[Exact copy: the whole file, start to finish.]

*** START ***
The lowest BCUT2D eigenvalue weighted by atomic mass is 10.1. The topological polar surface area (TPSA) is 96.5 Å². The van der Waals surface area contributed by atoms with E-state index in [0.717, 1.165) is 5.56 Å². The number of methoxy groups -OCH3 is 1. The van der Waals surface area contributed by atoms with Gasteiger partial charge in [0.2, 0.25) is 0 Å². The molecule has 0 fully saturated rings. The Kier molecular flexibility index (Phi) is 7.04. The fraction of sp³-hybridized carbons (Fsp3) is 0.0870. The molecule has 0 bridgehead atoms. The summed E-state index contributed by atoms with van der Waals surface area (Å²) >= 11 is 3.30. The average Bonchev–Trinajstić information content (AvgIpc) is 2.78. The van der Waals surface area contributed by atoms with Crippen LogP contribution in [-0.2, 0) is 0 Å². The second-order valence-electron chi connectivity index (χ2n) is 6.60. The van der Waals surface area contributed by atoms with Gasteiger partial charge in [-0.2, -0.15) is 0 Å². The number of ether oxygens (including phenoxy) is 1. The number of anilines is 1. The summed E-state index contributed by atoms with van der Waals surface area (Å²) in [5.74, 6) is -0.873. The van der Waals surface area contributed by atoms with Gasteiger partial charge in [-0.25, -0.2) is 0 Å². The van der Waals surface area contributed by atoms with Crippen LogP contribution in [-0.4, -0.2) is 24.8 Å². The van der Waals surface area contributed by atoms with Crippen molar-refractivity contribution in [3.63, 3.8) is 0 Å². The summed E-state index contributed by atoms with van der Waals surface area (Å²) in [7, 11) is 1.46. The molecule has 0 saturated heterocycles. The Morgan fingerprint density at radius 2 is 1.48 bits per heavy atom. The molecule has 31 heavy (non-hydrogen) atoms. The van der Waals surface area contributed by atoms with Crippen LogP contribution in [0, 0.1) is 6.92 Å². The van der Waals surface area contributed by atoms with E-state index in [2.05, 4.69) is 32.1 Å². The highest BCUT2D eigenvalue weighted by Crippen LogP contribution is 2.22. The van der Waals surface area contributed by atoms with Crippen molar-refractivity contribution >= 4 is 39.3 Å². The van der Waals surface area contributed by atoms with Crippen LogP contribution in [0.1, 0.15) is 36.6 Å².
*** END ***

The lowest BCUT2D eigenvalue weighted by atomic mass is 10.1. The topological polar surface area (TPSA) is 96.5 Å². The van der Waals surface area contributed by atoms with E-state index in [0.717, 1.165) is 5.56 Å². The number of methoxy groups -OCH3 is 1. The van der Waals surface area contributed by atoms with Gasteiger partial charge in [0.2, 0.25) is 0 Å². The molecule has 0 fully saturated rings. The Kier molecular flexibility index (Phi) is 7.04. The fraction of sp³-hybridized carbons (Fsp3) is 0.0870. The molecule has 0 bridgehead atoms. The summed E-state index contributed by atoms with van der Waals surface area (Å²) >= 11 is 3.30. The average Bonchev–Trinajstić information content (AvgIpc) is 2.78. The van der Waals surface area contributed by atoms with Crippen LogP contribution in [-0.2, 0) is 0 Å². The second-order valence-electron chi connectivity index (χ2n) is 6.60. The van der Waals surface area contributed by atoms with Gasteiger partial charge in [-0.2, -0.15) is 0 Å². The number of ether oxygens (including phenoxy) is 1. The number of anilines is 1. The summed E-state index contributed by atoms with van der Waals surface area (Å²) in [5.74, 6) is -0.873. The van der Waals surface area contributed by atoms with Gasteiger partial charge in [-0.25, -0.2) is 0 Å². The van der Waals surface area contributed by atoms with Crippen LogP contribution in [-0.4, -0.2) is 24.8 Å². The van der Waals surface area contributed by atoms with Crippen molar-refractivity contribution in [3.63, 3.8) is 0 Å². The summed E-state index contributed by atoms with van der Waals surface area (Å²) in [7, 11) is 1.46. The molecule has 0 saturated heterocycles. The Morgan fingerprint density at radius 2 is 1.48 bits per heavy atom. The molecule has 31 heavy (non-hydrogen) atoms. The van der Waals surface area contributed by atoms with Crippen LogP contribution in [0, 0.1) is 6.92 Å². The van der Waals surface area contributed by atoms with E-state index in [2.05, 4.69) is 32.1 Å². The highest BCUT2D eigenvalue weighted by Crippen LogP contribution is 2.22. The van der Waals surface area contributed by atoms with Crippen molar-refractivity contribution >= 4 is 39.3 Å². The van der Waals surface area contributed by atoms with Crippen LogP contribution in [0.1, 0.15) is 36.6 Å².